See all the details of the project, including the budget, and make your donation at https://ioby.org/project/marcellus-street-gardening-and-bicycling-center

All donations will be matched 1 for 1 by Ioby since the Near Westside is a target neighborhood for The Healthy Neighborhoods Challenge, which “supports residents as they take an active role in creating a culture of health in neighborhoods across New York State”.

 

 

Community Seed Network & Map

The Community Seed Network is here to help facilitate the saving and sharing of seeds. The reasons for saving and sharing seeds are as diverse as the people who are doing the work. Some people in the community seed movement are activists – keeping seed in the public domain by sourcing, swapping, and freely sharing. Others are educators, organizers, innovators, and conservationists – training the next generation of seed savers while helping to secure the world’s biodiversity. And still others are home gardeners – saving and sharing seeds to carry on family and cultural traditions, or simply for the joy it brings them.

via https://www.communityseednetwork.org/why

Benefits of seed saving & sharing:

  • Keeping biodiversity alive
  • Keeping Seed in the public domain.
  • Contributing to the development of regionally adapted (i.e. Landrace) varieties.

Map:

https://www.communityseednetwork.org/map

Public Harvest Map for Onondaga County and Central New York

Here is a map of publicly available sources of food that can be harvested in Onondaga County and the broader Central New York region. This map is being shared by popular demand. It is our hope that we, people sharing interest in public food sources and all their co-benefits, will populate and maintain this resource as a community. The map is viewable and editable by the public, hosted and occasionally backed up by non-profit mutual aid group The Alchemical Nursery Project, Inc. of Syracuse, NY.

Please respect the land these potential harvests are on. Alchemical Nursery is not moderating every map entry, and we cannot ensure that points on the map are 100% publicly accessible for harvesting. You sure are welcome at the public community gardens we host, which are on this Public Harvest map and are listed in our Projects page. If you have questions or suggestions, please email us ( info [at] alchemicalnursery [dot] org ) for assistance. Please harvest honorably.


To use this map, go to the following link for zoom and search functionality: https://drive.google.com/open?id=1kYz4UCuVrOMYC45WO4C1SspzhXc&usp=sharing

Or in the map below, you can click the top-left icon to view a legend of potential harvest points.

Coronavirus Response: Garden Actions and Resources For You

In response to the coronavirus pandemic and in continuation of our mission, Alchemical Nursery is taking action and making resources available for you to start or scale-up growing food in whatever space you have access to. That can be in containers, yards, or community gardens such as Rahma Edible Forest Snack Garden or Gifford Street Garden in Syracuse. We hope these efforts will support community-based food sovereignty, empowering public food supply and boosting personal resilience and wellbeing.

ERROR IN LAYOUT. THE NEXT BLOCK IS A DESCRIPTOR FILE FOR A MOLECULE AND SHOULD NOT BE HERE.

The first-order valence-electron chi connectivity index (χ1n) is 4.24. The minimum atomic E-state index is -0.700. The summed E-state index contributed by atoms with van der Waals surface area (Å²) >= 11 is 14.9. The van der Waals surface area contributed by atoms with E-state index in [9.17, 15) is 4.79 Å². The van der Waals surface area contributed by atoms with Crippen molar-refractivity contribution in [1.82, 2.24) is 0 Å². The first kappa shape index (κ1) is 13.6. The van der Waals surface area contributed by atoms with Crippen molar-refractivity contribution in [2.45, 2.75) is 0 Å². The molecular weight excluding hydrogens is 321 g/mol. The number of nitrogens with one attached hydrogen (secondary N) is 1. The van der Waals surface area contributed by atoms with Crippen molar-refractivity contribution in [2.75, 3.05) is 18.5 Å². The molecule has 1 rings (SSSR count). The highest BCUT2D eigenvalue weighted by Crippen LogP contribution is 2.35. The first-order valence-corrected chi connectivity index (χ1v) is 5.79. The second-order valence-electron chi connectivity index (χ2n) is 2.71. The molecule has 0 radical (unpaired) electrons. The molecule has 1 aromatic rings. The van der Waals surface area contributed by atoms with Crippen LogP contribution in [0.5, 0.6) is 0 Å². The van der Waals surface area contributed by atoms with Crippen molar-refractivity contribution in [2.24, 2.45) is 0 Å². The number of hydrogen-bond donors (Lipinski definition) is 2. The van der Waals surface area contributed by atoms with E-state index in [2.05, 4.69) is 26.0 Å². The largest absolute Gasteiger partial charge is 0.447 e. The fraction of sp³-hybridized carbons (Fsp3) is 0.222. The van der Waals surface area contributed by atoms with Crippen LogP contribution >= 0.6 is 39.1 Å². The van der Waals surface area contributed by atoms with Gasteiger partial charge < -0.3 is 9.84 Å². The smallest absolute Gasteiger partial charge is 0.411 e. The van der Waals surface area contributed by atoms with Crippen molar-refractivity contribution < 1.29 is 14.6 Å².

Food insecurity is an ongoing problem worsened by disasters of all sorts. In this pandemic’s social, health, and economic challenges, we see gardening as an opportunity to reduce strain on supply chains and provide local nutrient-dense fresh foods to people who are most vulnerable to food insecurity, home-bound, or sick. To achieve more widespread and robust gardening in our communities, we’re offering Raised Bed Training Livestreams, Garden Advising, Gardening Together (with Social Distancing), and Free Seeds Distribution.

Will you join us in these efforts? Can we help you through these efforts? Reach out with a comment here, on Facebook.com/AlchemicalNursery, or by emailing us at info [at] alchemicalnursery [dot] org.


1. Livestream Trainings: Raised Beds

VIDEO #1: A 15 minute tutorial from the Bitternut Homestead including learning about hugelkultur beds, herb spirals using urbanite, using biomass to build bed structure and borders, what to plant and when. This is the time to create or prep your raised beds for vegetable growing. Our last frost in Syracuse is around the first week to the middle of the month of May, depending on your micro-climate and whether you are in the city or outside of it. So you have time to get these in place if you want to be ready for planting out. You can also direct seed to beds very soon, even before the last frost, if you use cold hardy plant seeds such as spinach, arugula, radish.

VIDEO #2: A tour of garden beds at the 610 Gifford Street Community Garden; and a look at a few edible spring perennials.


2. Garden Advising

Have questions about gardening? Need some advice? We all start somewhere. Alchemical Nursery is open to requests for garden advising, connecting folks with more experienced gardeners who can offer guidance, suggestions, and problem solving. To reach out for advise, please fill out our Request for Garden Advising form (https://bit.ly/SyracuseGardenAdvising). To be on the response list as an advisor, please email info [at] alchemicalnursery [dot] org stating your interest, preferred email, and main areas of expertise.


3. Gardening Together

As of right now, our scheduled gardening dates and times are still going forward as planned; it’s really possible to practice social distancing of at least 6 feet in the garden, while getting the advantages of being outside in the fresh air and warming soil.  If your children come to the gardens you must manage them appropriately to not congregate or get closer than 6 feet to other people; and we would recommend you bring hand sanitizer as we do not have hand washing facilities at our sites for the public.  Gloves and your own tools in hand will also be best practices.  We will follow all CDC, NYS, and local governmental directions regards activities.  Please follow our social media pages and visit our website for the latest information on scheduled events.